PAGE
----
In recent years, I’ve commemorated Advent, the four-week season that leads up to Christmas. It’s been a great time of reflecting on the story of the birth of Christ and the celebration of the coming of the Messiah to rescue humanity.
The interesting thing about Jesus, and something that Advent so powerfully recognizes, is that the rescue He provided is progressive. In Advent, we celebrate the rescue that came, the rescue we live in now, and the rescue that is still to come…the ultimate rescue we long for. We look back on His work on the cross, we contemplate the salvation He is working in us now, and we anticipate His return to restore a broken earth still suffering from the impact of sin.
And in the middle of this season, I can’t help connecting all that Advent represents with the state of America right now. As the grand jury decisions in Ferguson, Mo., and Staten Island, N.Y., have sparked anger, outrage, protests, and debate, we are seeing a groaning rising from the earth. There are plenty of things that can distress our hearts. There are plenty of things in this fallen world that cause us to long for Jesus’ return. Some of those things are obvious to all believers, and some of those things are obvious to all mankind (such as human trafficking, terrorism, etc.). But the events of Ferguson and Staten Island haven’t caused a universal distress.
I can’t breathe.
I won’t lay out all the background of why the black community (and those who sympathize with it) see police officers escaping indictment for lethal force as such an injustice. But understand that there is an inbred distrust of law enforcement that goes back generations. It comes from the experiences of our grandfathers, our fathers, ourselves, and our children.
I can’t breathe.
We have seen too much injustice. We have seen law enforcement officers receive grace for their mistakes while the mistakes of our brethren are fatal. We have seen a justice system we are told to trust disappoint us time after time. So we groan:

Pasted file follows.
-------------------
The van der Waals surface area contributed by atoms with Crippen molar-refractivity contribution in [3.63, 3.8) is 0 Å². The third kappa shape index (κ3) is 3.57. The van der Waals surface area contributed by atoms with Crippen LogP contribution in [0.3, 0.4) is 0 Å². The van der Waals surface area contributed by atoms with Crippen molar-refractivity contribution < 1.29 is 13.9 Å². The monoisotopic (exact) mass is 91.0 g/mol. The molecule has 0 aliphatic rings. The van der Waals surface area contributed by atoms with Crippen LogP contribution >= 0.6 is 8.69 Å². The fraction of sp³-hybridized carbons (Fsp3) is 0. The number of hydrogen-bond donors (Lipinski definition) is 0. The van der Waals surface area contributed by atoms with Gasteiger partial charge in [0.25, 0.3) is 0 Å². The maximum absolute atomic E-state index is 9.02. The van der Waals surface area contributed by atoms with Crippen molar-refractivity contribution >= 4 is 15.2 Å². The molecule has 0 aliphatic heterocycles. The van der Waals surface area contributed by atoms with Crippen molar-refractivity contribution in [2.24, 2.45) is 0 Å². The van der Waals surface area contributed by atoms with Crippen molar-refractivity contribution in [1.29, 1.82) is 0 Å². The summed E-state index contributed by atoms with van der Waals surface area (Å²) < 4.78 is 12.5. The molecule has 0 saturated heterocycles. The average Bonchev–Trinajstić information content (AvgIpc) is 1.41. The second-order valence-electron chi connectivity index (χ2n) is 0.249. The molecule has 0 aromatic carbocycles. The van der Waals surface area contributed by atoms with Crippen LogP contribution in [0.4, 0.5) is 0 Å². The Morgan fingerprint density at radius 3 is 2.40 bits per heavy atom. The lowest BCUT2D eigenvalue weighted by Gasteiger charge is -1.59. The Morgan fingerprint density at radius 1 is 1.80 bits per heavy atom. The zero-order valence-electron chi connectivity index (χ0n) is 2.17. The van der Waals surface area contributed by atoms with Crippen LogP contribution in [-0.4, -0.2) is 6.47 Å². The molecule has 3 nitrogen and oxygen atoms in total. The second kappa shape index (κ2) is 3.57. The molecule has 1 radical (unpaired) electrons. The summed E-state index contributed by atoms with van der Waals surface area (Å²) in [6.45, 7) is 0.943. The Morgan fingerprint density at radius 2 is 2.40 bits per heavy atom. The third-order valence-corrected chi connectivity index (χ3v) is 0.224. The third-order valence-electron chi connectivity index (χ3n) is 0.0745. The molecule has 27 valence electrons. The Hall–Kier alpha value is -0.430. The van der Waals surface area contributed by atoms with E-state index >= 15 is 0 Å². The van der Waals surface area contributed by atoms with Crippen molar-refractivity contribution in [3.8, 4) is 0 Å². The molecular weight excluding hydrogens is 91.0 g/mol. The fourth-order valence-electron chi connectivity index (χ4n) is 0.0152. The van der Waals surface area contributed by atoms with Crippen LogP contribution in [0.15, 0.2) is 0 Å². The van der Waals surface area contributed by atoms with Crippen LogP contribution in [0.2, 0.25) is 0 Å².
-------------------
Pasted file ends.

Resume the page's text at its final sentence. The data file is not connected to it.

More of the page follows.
I can’t breathe.
— okayafrica (@okayafrica) December 3, 2014
Our struggle is like that of Advent. Our rescue has come. We have seen the dismantling of institutional racism in this nation. We have made progress. We have a twice-elected black president. We have increasing opportunity and influence. We are experiencing rescue. But we realize we are still broken. Still disproportionally in poverty. Still undereducated. Still looked upon with suspicion (whether we have a degree, own a home, and make more money than those profiling us). So we Advent. We yearn for a rescue. A rescue the president, justice system, nor any civil rights leader can provide. Writer and Pastor Winn Collier’s words on Advent ring so true:
“Advent first pierces the cold air as a desperate groan from those living at the jagged edges, from those who taste sorrow’s bitterness, those accustomed to the crush of disappointment, of fear. Advent comes first for those who have made a wreck of things, those who carry a legitimate complaint, for those whose existence teeters on the brink. If you do not know any pain, if you have no yearning for what is not yet true, if you have no pang of grief for your sorrow or the sorrow of another…if there is no raw, raspy voice somewhere in the hollows of your soul that every now and again whispers into the ravaging night, God, please…Please tear the heavens and come down… then some of what Advent offers will always stand remote for you.” – Groan, by Winn Collier
The groaning of the black community in America today is not an African-American groan, it’s the grown of mankind. It’s the groan of broken people who make mistakes, sin, and carry anger yet believe in grace and yearn for grace. It’s the groan of people who realize justice might be blind, but it isn’t always colorblind. It’s the longing for the just and righteous One who looked into the eyes of the adulterous woman and said “go, and sin no more,” instead of consenting to the lethal force of the authorities. Our world is broken. Our justice system is broken. We are broken. So we yearn. We Advent. Desperately, we Advent. Oh, Come Emmanuel.
We can’t breathe.